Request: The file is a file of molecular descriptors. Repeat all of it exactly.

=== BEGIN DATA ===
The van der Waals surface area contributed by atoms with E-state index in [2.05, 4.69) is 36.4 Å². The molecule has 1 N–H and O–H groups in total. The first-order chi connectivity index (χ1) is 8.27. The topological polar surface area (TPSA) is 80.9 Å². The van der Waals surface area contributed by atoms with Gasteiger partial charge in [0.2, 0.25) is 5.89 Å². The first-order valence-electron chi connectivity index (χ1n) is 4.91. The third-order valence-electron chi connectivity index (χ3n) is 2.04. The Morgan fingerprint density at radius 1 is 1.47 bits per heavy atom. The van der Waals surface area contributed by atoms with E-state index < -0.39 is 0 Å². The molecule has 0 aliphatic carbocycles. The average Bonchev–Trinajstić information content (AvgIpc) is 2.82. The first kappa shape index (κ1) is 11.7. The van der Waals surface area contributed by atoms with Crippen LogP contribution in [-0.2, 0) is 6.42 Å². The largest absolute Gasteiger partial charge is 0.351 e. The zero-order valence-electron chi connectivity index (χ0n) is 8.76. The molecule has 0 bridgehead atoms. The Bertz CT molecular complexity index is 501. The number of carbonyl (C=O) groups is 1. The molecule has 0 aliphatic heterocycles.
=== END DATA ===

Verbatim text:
The van der Waals surface area contributed by atoms with E-state index in [2.05, 4.69) is 36.4 Å². The molecule has 1 N–H and O–H groups in total. The first-order chi connectivity index (χ1) is 8.27. The topological polar surface area (TPSA) is 80.9 Å². The van der Waals surface area contributed by atoms with Gasteiger partial charge in [0.2, 0.25) is 5.89 Å². The first-order valence-electron chi connectivity index (χ1n) is 4.91. The third-order valence-electron chi connectivity index (χ3n) is 2.04. The Morgan fingerprint density at radius 1 is 1.47 bits per heavy atom. The van der Waals surface area contributed by atoms with E-state index < -0.39 is 0 Å². The molecule has 0 aliphatic carbocycles. The average Bonchev–Trinajstić information content (AvgIpc) is 2.82. The first kappa shape index (κ1) is 11.7. The van der Waals surface area contributed by atoms with Crippen LogP contribution in [-0.2, 0) is 6.42 Å². The largest absolute Gasteiger partial charge is 0.351 e. The zero-order valence-electron chi connectivity index (χ0n) is 8.76. The molecule has 0 bridgehead atoms. The Bertz CT molecular complexity index is 501. The number of carbonyl (C=O) groups is 1. The molecule has 0 aliphatic heterocycles.